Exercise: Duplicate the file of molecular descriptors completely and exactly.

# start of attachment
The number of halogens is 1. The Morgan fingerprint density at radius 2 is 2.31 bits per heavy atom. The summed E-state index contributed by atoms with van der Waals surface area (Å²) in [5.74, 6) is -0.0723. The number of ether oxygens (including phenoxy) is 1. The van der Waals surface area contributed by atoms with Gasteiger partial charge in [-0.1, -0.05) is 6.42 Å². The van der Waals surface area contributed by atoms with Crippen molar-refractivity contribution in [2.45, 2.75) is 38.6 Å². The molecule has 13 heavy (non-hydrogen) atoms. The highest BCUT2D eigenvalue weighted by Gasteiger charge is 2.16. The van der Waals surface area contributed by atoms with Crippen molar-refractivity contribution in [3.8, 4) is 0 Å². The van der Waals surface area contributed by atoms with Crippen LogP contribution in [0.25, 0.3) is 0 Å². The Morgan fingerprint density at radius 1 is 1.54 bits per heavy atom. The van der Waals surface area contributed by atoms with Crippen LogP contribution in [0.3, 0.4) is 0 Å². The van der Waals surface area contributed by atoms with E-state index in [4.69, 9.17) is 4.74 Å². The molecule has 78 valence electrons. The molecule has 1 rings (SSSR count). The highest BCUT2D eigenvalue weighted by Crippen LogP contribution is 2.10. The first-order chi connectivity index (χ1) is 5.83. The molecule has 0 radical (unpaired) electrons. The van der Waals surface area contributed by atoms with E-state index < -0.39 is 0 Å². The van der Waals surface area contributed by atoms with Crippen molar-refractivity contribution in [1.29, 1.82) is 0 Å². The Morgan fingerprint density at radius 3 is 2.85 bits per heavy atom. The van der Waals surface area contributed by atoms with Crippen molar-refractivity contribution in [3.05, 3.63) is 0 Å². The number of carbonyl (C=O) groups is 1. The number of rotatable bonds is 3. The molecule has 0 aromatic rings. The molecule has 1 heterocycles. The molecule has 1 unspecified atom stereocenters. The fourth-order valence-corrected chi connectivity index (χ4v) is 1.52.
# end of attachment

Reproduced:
The number of halogens is 1. The Morgan fingerprint density at radius 2 is 2.31 bits per heavy atom. The summed E-state index contributed by atoms with van der Waals surface area (Å²) in [5.74, 6) is -0.0723. The number of ether oxygens (including phenoxy) is 1. The van der Waals surface area contributed by atoms with Gasteiger partial charge in [-0.1, -0.05) is 6.42 Å². The van der Waals surface area contributed by atoms with Crippen molar-refractivity contribution in [2.45, 2.75) is 38.6 Å². The molecule has 13 heavy (non-hydrogen) atoms. The highest BCUT2D eigenvalue weighted by Gasteiger charge is 2.16. The van der Waals surface area contributed by atoms with Crippen molar-refractivity contribution in [3.8, 4) is 0 Å². The van der Waals surface area contributed by atoms with Crippen LogP contribution in [0.25, 0.3) is 0 Å². The Morgan fingerprint density at radius 1 is 1.54 bits per heavy atom. The van der Waals surface area contributed by atoms with Crippen LogP contribution in [0.3, 0.4) is 0 Å². The van der Waals surface area contributed by atoms with E-state index in [4.69, 9.17) is 4.74 Å². The molecule has 78 valence electrons. The molecule has 1 rings (SSSR count). The highest BCUT2D eigenvalue weighted by Crippen LogP contribution is 2.10. The first-order chi connectivity index (χ1) is 5.83. The molecule has 0 radical (unpaired) electrons. The van der Waals surface area contributed by atoms with E-state index < -0.39 is 0 Å². The van der Waals surface area contributed by atoms with Crippen molar-refractivity contribution in [1.29, 1.82) is 0 Å². The Morgan fingerprint density at radius 3 is 2.85 bits per heavy atom. The van der Waals surface area contributed by atoms with Crippen molar-refractivity contribution in [3.05, 3.63) is 0 Å². The number of carbonyl (C=O) groups is 1. The number of rotatable bonds is 3. The molecule has 0 aromatic rings. The molecule has 1 heterocycles. The molecule has 1 unspecified atom stereocenters. The fourth-order valence-corrected chi connectivity index (χ4v) is 1.52.